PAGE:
The deal was signed at a hotel in Dhaka on Friday
In yet another massive step in the power sector, the government has signed an agreement with German-based tech giant Siemens AG for building a 3,600 MW LNG-fired power plant.
The deal was signed at a hotel in Dhaka on Friday. According to sources, the deal was supposed to be inked in June, but was delayed over unforeseen circumstances.
The state-run North West Power Generation Company Limited (NWPGCL) Company Secretary Dipak Kumar Dhali and Richard Reisig, president of Siemens Power Gas and Power, signed the agreement on behalf of their respective entities.
Power Division Secretary Dr Ahmad Kaikaus, Micheal Schulthesiss, head of mission, German embassy in Dhaka and NWPGCL CEO Engineer AM Khurshedul Alam, among others, were present at the ceremony.
Though the project cost for the latest joint venture was not was officially revealed, Bangladesh Power Development Board (BPDB) sources confirmed that the amount is around $3bn.
Adjacent to the Payra 1,320 MW thermal power plant in Patuakhali, the LNG-based power plant featuring 63% efficiency will have its first phase completed by December 2021, and the second and last phase is expected to be completed by end of 2022.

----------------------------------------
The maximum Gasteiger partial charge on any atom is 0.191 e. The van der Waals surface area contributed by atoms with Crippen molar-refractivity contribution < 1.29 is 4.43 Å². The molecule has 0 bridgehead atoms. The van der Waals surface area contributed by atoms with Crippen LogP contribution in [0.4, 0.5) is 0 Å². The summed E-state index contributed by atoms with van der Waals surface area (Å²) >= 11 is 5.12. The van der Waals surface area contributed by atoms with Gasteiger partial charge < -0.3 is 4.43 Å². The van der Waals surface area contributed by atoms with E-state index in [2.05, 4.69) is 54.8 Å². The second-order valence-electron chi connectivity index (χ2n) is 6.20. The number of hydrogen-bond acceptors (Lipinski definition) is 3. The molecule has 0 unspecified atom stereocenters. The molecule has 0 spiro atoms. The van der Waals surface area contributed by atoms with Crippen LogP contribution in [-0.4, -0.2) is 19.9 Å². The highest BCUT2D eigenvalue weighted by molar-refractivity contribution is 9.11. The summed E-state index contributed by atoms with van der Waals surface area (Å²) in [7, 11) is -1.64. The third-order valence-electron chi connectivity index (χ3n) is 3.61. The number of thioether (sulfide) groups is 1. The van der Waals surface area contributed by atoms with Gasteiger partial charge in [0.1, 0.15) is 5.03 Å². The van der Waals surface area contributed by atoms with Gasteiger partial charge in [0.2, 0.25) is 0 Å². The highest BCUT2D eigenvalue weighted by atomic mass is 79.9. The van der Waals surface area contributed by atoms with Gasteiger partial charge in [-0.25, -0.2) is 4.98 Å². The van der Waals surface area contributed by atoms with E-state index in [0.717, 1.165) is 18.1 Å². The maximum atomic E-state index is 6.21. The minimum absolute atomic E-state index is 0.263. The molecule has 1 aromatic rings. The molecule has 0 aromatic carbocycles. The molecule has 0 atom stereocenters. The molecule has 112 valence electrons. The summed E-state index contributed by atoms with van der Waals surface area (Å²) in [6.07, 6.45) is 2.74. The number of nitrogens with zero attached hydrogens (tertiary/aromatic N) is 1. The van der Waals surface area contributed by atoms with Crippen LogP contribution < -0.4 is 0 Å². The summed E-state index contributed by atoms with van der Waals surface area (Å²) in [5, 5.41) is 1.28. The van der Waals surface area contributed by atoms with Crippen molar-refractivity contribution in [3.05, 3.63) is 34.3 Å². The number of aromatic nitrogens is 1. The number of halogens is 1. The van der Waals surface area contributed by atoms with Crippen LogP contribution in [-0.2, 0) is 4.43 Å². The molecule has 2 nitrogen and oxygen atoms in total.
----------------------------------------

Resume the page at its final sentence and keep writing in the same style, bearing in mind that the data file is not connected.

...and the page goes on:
There will be three units, having 1,200MW capacity each, in the power plant where H-class turbines will be used. A Memorandum of understanding (MoU) for this joint-venture was inked on November 5, 2017.
The land required for the project has already been acquired, but its amount has not yet been made public. Feasibility study for the project has also been completed.
On July 11, the Bangladesh Power Development Board (BPDB) signed a memorandum of understanding (MoU) with US-based General Electric Company (GE), to jointly build a 3,600MW LNG-fired combined cycle power plant.
In another major power sector investment earlier in the day, local conglomerate Summit Group, Japan's Mitsubishi Corporation and the US's General Electric Company sealed a deal for a 2,400MW power plant.
The government has a master plan for generating 24,000MW by 2021, 40,000MW by 2030 and 60,000 by 2041, which altogether requires a mammoth investment of around $80bn.